New “Big Brain Computer” starts at only $30K, but can pack up to 4,096 cores, 64 TB of memory
Renowned physics supergenius and University of Cambridge research director Stephen W. Hawking said something about unlocking the secrets of the Universe as he received the first unit of a computer befitting his smarts — SGI’s “Big Brain Computer”.
I. Meet the “Big Brain Computer”
In an era where supercomputers are slowly gravitating towards brute-force machines pillared by specialized hardware, such as graphics processing unit (GPU) based designs or field-programmable gate arrays (FPGA), many top firms are still focusing a lot of time on a more traditional objective — specialty purpose-built scalable server blades, used to build such juggernauts as International Business Machines, Inc.’s (IBM) iconic Watson.
Another key entrant in this field is Silicon Graphics International Corp. (SGI). SGI was born out of the remains of Silicon Graphics, Inc. a defunct 1990s firm that pioneered the OpenGL standard and designed graphics cards. Today SGI is back at it and thriving, with its newly announced UV2 “Big Brain Computer” tower supercomputer.
Featuring custom-designed server blades, the server is powered by Intel Corp.’s (INTC) Xeon processor E5 line, but is also compatible with NVIDIA Corp.’s (NVDA) Quadro and Tesla cards for GPU computing.
Now the author of The New York Times bestselling A Brief History of Times is receiving the first unit of the new supercomputer. An ecstatic Professor Hawking stated, “I am very pleased to be receiving the first SGI UV 2 supercomputer in the world.
Prof. Hawking will use the UV2 to unlock science mysteries. [Image Source: Martin Pope]
New observations of our Universe, like the Planck satellite, are offering us exquisite new insights. In order to test our mathematical theories, we need to match this detail in our computer simulations. The flexible new UV 2 COSMOS system, soon to be supercharged with Intel’s MIC technology, will ensure that UK researchers remain at the forefront of fundamental and observational cosmology.”
II. Entry Cost of UV2 is “Only” $30K
SGI claims the UV2 has the world’s biggest shared memory system of any supercomputer. It’s scalable up to 4,096 cores and 64 terabytes of memory. The system has a ludicrous peak data rate of 4 terabytes per second. To put that in context, the entire contents of the U.S. Library of Congress only occupy 10 terabytes of space.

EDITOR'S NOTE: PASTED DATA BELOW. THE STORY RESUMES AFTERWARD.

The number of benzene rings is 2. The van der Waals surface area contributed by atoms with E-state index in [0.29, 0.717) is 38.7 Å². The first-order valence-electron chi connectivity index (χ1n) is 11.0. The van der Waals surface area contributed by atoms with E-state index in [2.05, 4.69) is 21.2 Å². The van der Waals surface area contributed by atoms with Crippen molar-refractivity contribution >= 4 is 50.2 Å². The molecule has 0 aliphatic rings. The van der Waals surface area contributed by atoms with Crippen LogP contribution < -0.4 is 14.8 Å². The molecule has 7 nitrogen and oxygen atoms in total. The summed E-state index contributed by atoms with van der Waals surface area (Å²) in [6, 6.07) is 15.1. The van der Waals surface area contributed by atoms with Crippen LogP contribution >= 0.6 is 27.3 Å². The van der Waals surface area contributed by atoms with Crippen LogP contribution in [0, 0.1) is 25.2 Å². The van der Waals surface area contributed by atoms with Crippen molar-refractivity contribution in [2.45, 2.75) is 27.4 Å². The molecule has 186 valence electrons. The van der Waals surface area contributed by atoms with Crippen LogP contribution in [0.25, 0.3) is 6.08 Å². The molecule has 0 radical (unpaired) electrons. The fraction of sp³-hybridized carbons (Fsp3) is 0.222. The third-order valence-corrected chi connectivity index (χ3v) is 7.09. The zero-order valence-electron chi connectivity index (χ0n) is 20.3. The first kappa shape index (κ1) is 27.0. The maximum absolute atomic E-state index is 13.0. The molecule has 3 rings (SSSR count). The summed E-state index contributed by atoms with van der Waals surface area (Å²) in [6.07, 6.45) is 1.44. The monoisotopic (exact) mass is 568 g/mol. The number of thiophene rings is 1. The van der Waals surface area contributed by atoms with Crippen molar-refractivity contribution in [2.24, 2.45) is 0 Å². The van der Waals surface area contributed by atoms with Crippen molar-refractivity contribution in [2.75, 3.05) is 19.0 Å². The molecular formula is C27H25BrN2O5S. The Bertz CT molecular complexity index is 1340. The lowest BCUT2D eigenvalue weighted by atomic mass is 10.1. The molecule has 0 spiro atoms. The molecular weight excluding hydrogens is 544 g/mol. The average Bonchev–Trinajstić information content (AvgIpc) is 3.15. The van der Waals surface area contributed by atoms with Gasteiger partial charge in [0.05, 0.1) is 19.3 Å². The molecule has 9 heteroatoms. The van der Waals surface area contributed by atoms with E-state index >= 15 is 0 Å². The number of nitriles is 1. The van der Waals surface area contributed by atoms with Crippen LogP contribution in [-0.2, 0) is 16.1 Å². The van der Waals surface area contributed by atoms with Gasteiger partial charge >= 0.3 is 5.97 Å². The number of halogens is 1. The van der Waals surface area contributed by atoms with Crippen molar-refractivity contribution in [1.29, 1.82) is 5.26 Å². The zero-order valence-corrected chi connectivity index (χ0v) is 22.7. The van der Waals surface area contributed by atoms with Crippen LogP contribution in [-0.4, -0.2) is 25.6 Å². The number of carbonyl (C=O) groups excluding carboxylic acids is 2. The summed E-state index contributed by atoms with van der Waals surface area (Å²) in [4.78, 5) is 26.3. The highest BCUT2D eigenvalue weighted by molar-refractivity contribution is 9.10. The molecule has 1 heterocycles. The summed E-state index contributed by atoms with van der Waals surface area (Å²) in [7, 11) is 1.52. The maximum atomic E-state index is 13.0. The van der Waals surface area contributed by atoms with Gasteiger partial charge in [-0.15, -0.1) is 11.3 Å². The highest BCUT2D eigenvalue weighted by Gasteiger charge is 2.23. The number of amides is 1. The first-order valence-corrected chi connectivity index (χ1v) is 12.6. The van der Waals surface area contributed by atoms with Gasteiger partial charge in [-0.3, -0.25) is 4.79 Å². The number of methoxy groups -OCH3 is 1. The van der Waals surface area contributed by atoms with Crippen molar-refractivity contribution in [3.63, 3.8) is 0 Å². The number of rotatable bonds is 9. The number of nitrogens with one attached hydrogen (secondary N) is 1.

But the UV2 isn’t design for simple human literary ponderings. As Professor Hawking suggests, it’s the ideal tool to chew through terabytes of chemical or astrophysical data looking for key correlations, trends, and observed events.
While its specs are intimidating, the system starts at only $30,000 USD for a bare-bones configuration and can run standard desktop apps, in addition to its specialty — scalable multi-core/multi-GPU apps.
Writes SGI, “Users can focus on outcomes, not algorithms with the ability to rapidly innovate; taking analysis from a laptop, scaling up on SGI UV with no re-writing of code or additional data management required.”
Dr. Eng Lim Goh, chief technology officer of SGI, brags that the new system is not only a world-class design — it’s also far cheaper than its predecessor, the UV1. He remarks, “The technological advancement demonstrated in this next-generation SGI UV platform is not simply focused on increasing our lead in coherent memory size and corresponding core count.
We have been able to deliver all of this additional capability while driving down the cost of the system. In fact, the entry-level configuration of SGI UV 2 is 40 percent less expensive than SGI UV 1. This creates a new level of accessibility for large shared memory systems for researchers and the ‘missing middle’, providing an effective lower overall TCO alternative to clusters.”
Paired with genius algorithm and data-mining with scientific expertise like Professor Hawking, designs like the “Big Brain Computer” and “Watson” may indeed change our reality and prospective on the universe as we know it. And that’s good news for all of mankind.